Francis Whishaw (13 July 1804 – October 1856) was an English civil engineer. He was known for his role in the Society of Arts, and as a writer on railways. Later in life he was a promoter of telegraph companies.
Francis Whishaw was born 13 July 1804, the son of John Whishaw, a solicitor. He was articled to James Walker, and found work as a surveyor. He made a survey for a proposed railway line in Cornwall, in 1831, with Richard Thomas. He worked under George Stephenson on the Manchester and Leeds Railway for the second survey of 1835, with George Parker Bidder.
In the late 1830s Whishaw was promoting his version of the hydraulic telegraph. In 1839 the Institution of Civil Engineers awarded him a silver Telford medal for his History report on Westminster Bridge; it was a manuscript, of which an abstract was published in the Proceedings of the institute.
Whishaw was recruited by Thomas Webster as the first professional secretary for the Society of Arts, from 1843 to 1845. A small exhibition set up in the Society's rooms in 1844 has been regarded as the starting point for the 1851 Great Exhibition. Possible inspirations were local British trade fairs, the French Industrial Exposition of 1844, and a Zollverein exhibition also in that year. Whishaw's exhibition, which was at his own expense, was planned to be an annual event, but was not, however, a great success. It did prompt W. F. Cooke to push for a national exhibition in 1845. Over some indifference from Prince Albert, president of the Society, Whishaw pulled together a committee including Wentworth Dilke, Francis Fuller, and Robert Stephenson. A second exhibition of 1845 with an enlarged committee was also largely disregarded by manufacturers and the public. In 1847 a more substantial exhibition was held.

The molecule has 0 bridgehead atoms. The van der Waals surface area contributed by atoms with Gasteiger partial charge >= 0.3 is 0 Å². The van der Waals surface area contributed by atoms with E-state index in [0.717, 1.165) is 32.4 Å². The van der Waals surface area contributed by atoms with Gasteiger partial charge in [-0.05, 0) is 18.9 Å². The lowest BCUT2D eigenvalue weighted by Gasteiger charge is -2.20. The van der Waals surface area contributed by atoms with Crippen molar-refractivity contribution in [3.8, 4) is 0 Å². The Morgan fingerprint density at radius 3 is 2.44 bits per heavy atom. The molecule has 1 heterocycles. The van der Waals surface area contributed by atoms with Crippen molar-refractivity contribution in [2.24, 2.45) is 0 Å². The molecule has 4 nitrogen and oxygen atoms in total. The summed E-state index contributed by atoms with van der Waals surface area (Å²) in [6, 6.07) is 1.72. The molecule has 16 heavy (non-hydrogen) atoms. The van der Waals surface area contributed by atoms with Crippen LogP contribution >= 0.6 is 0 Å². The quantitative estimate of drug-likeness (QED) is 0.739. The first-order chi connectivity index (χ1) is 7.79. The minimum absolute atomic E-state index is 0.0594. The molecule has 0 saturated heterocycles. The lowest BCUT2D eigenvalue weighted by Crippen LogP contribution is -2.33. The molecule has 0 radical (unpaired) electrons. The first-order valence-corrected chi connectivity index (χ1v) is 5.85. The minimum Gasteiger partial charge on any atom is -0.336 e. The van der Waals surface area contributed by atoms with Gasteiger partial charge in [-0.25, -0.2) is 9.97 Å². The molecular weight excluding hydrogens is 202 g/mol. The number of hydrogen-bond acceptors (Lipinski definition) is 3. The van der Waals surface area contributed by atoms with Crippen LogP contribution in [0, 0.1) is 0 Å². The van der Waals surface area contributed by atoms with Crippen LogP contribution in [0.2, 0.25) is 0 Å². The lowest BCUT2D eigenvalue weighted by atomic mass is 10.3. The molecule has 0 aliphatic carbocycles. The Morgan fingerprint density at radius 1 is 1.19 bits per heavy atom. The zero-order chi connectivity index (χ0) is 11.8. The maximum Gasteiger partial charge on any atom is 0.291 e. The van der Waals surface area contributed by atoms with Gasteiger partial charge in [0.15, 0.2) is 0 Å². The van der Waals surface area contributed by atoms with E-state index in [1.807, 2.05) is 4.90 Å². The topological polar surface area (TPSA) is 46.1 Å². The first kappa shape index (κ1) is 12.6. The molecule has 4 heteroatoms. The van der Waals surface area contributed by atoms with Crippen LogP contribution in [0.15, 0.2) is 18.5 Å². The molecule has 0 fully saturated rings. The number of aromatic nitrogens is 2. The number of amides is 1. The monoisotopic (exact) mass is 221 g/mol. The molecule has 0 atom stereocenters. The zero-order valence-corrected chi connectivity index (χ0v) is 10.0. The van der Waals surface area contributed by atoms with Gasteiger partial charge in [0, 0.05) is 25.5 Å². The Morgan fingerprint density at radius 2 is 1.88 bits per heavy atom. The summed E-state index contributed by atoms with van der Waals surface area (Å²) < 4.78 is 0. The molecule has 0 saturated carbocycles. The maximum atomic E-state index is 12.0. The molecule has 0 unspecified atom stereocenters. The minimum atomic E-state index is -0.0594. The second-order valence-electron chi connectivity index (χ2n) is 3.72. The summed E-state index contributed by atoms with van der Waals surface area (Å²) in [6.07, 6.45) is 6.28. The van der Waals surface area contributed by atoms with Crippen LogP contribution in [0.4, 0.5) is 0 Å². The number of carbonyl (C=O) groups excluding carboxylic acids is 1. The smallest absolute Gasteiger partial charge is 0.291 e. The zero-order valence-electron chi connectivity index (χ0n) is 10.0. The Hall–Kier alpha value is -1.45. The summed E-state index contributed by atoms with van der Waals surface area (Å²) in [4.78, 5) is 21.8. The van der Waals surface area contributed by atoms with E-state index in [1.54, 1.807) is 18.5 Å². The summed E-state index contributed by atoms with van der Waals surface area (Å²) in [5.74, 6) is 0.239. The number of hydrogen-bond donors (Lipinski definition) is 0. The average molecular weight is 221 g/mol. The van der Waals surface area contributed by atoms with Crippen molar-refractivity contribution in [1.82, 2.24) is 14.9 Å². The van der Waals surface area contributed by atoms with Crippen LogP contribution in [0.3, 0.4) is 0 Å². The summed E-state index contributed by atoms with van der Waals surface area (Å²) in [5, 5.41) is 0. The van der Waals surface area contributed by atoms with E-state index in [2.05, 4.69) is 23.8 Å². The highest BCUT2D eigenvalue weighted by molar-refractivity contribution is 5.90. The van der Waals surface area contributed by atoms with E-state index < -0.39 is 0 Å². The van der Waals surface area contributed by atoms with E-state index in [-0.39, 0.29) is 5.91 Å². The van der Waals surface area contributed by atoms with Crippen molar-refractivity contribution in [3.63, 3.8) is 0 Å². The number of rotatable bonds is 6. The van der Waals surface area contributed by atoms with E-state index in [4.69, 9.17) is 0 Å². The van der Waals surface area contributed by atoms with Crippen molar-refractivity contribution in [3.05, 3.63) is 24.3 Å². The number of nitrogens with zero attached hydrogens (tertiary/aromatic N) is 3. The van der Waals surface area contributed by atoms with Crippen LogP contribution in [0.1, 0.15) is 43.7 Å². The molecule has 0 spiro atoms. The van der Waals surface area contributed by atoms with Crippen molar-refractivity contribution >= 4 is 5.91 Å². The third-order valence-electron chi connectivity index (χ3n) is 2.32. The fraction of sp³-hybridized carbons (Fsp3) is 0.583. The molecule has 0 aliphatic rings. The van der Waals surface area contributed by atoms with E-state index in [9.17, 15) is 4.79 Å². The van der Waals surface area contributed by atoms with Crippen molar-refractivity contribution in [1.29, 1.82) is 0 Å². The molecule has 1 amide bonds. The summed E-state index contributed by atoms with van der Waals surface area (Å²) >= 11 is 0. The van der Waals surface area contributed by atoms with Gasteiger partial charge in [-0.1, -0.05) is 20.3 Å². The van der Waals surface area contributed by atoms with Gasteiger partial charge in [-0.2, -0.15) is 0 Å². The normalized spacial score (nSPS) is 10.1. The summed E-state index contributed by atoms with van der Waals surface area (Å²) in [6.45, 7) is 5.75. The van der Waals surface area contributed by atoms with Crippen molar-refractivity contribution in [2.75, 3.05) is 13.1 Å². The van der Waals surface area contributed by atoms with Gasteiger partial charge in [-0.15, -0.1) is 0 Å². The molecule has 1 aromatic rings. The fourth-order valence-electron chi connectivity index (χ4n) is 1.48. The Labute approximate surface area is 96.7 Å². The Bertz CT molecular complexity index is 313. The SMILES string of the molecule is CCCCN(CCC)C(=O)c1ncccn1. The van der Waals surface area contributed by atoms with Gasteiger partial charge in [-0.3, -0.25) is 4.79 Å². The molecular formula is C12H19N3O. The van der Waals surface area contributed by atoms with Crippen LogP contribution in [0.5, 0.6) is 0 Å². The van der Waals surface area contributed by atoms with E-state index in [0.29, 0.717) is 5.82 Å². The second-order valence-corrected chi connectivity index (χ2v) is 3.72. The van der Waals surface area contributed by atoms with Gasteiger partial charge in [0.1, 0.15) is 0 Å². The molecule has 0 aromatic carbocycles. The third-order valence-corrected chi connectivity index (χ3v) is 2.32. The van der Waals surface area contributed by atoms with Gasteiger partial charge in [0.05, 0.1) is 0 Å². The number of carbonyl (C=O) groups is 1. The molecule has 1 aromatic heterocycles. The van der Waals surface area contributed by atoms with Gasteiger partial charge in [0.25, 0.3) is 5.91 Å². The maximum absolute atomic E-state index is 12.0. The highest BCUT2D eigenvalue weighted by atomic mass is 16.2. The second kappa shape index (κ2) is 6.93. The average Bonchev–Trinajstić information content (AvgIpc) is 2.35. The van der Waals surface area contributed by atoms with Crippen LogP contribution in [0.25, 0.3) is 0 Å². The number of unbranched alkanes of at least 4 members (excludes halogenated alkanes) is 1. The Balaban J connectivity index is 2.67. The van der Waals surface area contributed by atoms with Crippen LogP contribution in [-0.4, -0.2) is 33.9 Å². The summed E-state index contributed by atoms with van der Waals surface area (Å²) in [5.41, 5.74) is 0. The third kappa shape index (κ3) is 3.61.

Whishaw's March 1845 demonstration of gutta percha to the Society of Arts is credited with stimulating William Siemens to use it for the insulation of cables, based on suggestions of Michael Faraday. His own inventions included the velocentimeter, a watch for timing railway trains, and a gutta percha speaking trumpet, the "telakouphanon", proposed to the British Association.
Whishaw gave an account of the electric telegraph in the London Artisan in 1849. He was one of those exhibiting gutta percha products at the Great Exhibition in 1851, with a dozen other inventions.
In the years before his death Whishaw had suffered from reduced health, and had complained of pains in the head, and experience occasional brief memory loss. In October 1856 Francis Whishaw was found late evening by a policeman in a partially conscious state, sometime after leaving his residence to attend church in Kentish Town. He was taken to a doctor, and then to the a workhouse infirmary, where he died.[a] The post mortem gave a verdict of natural apoplexy.
As a civil and mechanical engineer Francis Whishaw was a man of sound attainments and great acquirements, of a highly original and suggestive train of mind, fostered by careful study and experiment, and tempered by sound judgment [..] In personal character [he] was esteemed for great parts and probity, but his integrity was so unflinching that it earned him many enemies. Independent in his bearing, confident in his integrity, he was a fierce foe to quackery in science and quacks in morals; and as this was marked by some asperity of character, the quacks at length got the better of him [...] it was easy to represent that Whishaw was uncertain in his temper, unstable in his disposition, and at length that he was an impracticable man; though he was undoubtedly a good servant to those who employed him, a good master to those under him, and a good colleague to those who acted with him.— The Civil Engineer and Architect's Journal (1856)